October 1, 2019

Spare the rod, spoil the child?

In our law, the crime of assault is the unlawful and intentional applying of force to the person of another (or threatening force). As far as the forceis concerned, the degree is irrelevant; depending on the circumstances, it could be a mere touch. 

Before 18 September 2019, parents in South Africa had a common law right to use corporal punishment to chastise their children moderately and reasonably; when doing so, this right eliminated the unlawfulness of their intentional applying of force to their children’s bottoms.  

On that day, the Constitutional Court handed down a judgment that eliminated this right of parents and has the effect that parents who use corporal punishment to discipline their child commit the crime of assault.     

The reaction has been mixed. Children’s rights consultant, Carol Bower, has said that “violence begets violence” and “we are an extraordinary violent country and when we hit children we teach them the wrong message”. Freedom of Religion, the appellant in the ConCourt case, says that the judgment “will destroy families in South Africa” and “it sets a very dangerous precedent with the state being able to step into the home and dictate to parents how to raise their children”.

The case began when a father was charged with assault with intent to do grievous bodily harm after he viciously kicked and punched his 13 year old son for watching pornography. Unsurprisingly, the father’s defense that he was exercising his right to administer reasonable and moderate chastisement to his child failed, as what he did was clearly neither moderate nor reasonable. 

The father appealed against his conviction to the High Court in Gauteng. That court of its own accord (the prosecution did not raise the issue that the defense of reasonable and moderate chastisement itself should be eliminated) went into the issue as to whether this common law right of parents and the consequent defense was constitutional. The High Court declared the defense to be constitutionally invalid and therefore unavailable to parents charged with assault upon their children.

This decision of the High Court left somewhat of a lacuna in South African law. The decisions of our provincial high courts are binding upon other high and lower courts within their provinces, but they are not binding in other provinces. So, we had the situation where it was lawful to spank your child in KZN (and the other 7 provinces), but not in Gauteng. So, if you lived in Jo’burg, you had to take your son on holiday to give him a smack! Talk about a mixed message…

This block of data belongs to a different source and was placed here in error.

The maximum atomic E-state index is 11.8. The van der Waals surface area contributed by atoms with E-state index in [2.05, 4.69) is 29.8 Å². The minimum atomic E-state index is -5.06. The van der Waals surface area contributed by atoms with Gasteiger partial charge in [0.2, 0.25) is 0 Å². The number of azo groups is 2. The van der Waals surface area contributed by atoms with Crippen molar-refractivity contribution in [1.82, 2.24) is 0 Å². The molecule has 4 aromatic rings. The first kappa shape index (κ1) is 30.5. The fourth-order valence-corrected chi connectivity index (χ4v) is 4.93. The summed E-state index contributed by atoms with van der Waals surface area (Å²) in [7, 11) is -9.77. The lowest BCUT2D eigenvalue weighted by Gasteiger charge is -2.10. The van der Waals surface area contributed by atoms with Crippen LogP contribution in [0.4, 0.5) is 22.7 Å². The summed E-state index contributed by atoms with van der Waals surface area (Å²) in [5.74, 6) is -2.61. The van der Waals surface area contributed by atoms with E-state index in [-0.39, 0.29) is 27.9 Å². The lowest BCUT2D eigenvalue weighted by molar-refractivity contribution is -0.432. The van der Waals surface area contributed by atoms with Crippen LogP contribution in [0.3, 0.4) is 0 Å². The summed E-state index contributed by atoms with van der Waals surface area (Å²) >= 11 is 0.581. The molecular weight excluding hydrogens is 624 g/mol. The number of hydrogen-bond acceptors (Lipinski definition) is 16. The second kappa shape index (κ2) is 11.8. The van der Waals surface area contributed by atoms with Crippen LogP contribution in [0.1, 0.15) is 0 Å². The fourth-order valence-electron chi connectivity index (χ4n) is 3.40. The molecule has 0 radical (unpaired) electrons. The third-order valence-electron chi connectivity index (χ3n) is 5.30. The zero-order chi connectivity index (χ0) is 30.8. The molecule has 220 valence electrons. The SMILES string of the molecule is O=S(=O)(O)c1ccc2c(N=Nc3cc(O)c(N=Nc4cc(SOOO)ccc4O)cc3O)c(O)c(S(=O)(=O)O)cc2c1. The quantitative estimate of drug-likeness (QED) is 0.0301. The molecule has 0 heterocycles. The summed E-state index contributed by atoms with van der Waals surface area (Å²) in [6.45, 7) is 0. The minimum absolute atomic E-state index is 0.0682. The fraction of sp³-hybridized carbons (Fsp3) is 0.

And so the case came before the ConCourt. All ten judges concurred that the Gauteng High Court got it right. It is a well-reasoned judgement and makes for good reading, and is available on the ConCourt website.  

The basis of the unconstitutionality of the reasonable and moderate chastisement defense is that, in terms of section 12(1) (c) of the constitution, everyone has the right to be free from all forms of violence. Assault is violence and, as we have seen, any degree of force – even a touch – can constitute assault. The court found that, in view of the principle that the interests of the child is paramount,  to retain corporal punishment as a form of lawful chastisement, it would have to be demonstrated that there must be something about it (corporal punishment) that is evidently and obviously to the good of the child.  

South Africa is not the first African country to ban corporal punishment in all settings, including the home. This has been done in Kenya, Benin, the Republic of Congo, Togo and Tunisia. Just over 1/3 of states globally have prohibited corporal punishment in the home. Interestingly, many of these are in countries where violence has been a historic problem, not unlike our situation in South Africa.

Most of us had our fair share of hidings when we grew up – from parents and teachers alike – and turned out fine.  Most of us – me included – smacked our own children as a punishment of last resort; and they turned out fine, too. 

But like it or not, this is no longer a legal option. If you have children and want to stay out of trouble, you’d better find creative ways of disciplining them. 

At a time when we desperately want to turn our culture of violence around, this might not be a bad development.

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